This is a highly cynical show. I’m not sure if it’s supposed to be funny. Somebody that enjoys watching people implode on screen might think so. To me, it resembled “Fear and Loathing in Las Vegas,” a dumpster fire that never burned out. It’s not that I didn’t enjoy it. Train wrecks are fascinating, right? The twists and turns are entertaining, if disappointing, morally. It’s fun to watch Wong’s acting and also, how she manages to look like a grown person in her tiny body—seriously, how does she do that? I want her wardrobe consultant! I did laugh at the end of nearly every episode from just how crazy things got and how neatly they left you with your mouth open every 38 minutes. If you are the company you keep, you might find yourself feeling seedy after a couple of hours of this show. “Beef” demonstrates how “easy” it is to lie and cheat. To give in. And how hard it is to dig out, even though every decision is an opportunity to do just that, and stop, and set a new path.
Everyone in the show is constantly giving advice that they do not follow, or that did not work for them. Take for instance, Amy’s mother-in-law, Fumi (Patti Yasutake), who tells Amy how she and her late husband, a famous artist, refused to worry about money, so as not to “manifest” worry into their “magic circle” of life. Indeed, they had everything but money. So…it worked? It didn’t work? You didn’t worry about it and yep, you have none? This is good advice? Fumi now feels forced to make sacrifices to stay afloat (again she feels that way but there’s always a choice), and it sure seems like money comes in handy every time Amy pays for all her shopping.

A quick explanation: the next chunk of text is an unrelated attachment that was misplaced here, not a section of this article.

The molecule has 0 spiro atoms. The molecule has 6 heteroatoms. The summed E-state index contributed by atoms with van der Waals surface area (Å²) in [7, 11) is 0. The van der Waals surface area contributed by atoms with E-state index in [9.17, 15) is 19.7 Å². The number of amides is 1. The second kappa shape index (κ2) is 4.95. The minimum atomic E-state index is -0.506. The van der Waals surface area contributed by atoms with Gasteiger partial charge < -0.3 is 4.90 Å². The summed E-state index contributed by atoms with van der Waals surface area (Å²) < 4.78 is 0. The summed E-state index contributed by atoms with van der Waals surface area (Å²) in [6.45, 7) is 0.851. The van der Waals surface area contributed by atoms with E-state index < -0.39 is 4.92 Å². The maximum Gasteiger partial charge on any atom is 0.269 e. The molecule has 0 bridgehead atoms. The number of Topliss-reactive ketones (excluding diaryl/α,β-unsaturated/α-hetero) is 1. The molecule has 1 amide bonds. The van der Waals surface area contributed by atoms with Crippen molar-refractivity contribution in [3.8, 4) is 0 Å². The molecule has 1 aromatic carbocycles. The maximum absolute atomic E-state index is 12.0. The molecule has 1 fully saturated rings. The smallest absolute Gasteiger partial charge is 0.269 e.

Absolutely everyone in “Beef” lies, which is a sad outlook on life and the people around us. The men declare “I broke up with her” to save face every time a relationship ends, and insist that nothing hurts. The women fakely support their less successful partners or go about empty Hollywood lives looking for other people’s business to meddle in. Every time I started to feel empathy for one of the characters, they did something reprehensible, again. Is that judgy? I guess. But that is the trail of trash “Beef” leads you down, littered with disturbing expressionistic paintings and bumpy bulge-y sculptures. When you get the flashback to childhood, it doesn’t actually make you feel any better—it does not justify Danny and Amy’s adult behavior.
Some figures show that around 70% of people in this country experience childhood trauma. I’m not talking about racial trauma, although there is racial trauma implied, if not outright stated, in “Beef.” Danny’s cousin Isaac (David Cho) compares Koreans to the Italian mafia—not something to be proud of per se, unless you are looking for a way to feel acknowledged in a life of discrimination, which they seem to be doing, even if acknowledgement looks like notoriety.
It’s a miracle anyone is nice, in life, or in “BEEF.” We all can decide to perpetuate or end injustice, at least when it comes to ourselves. Get your act together, is all I can say to Amy and David. The best advice in the show is “let go.” Of your “beef.” That is the real fresh start. Will Amy and Danny learn to do this? That’s for you to find out—if you like train wrecks.
Kai can be reached at email@example.com.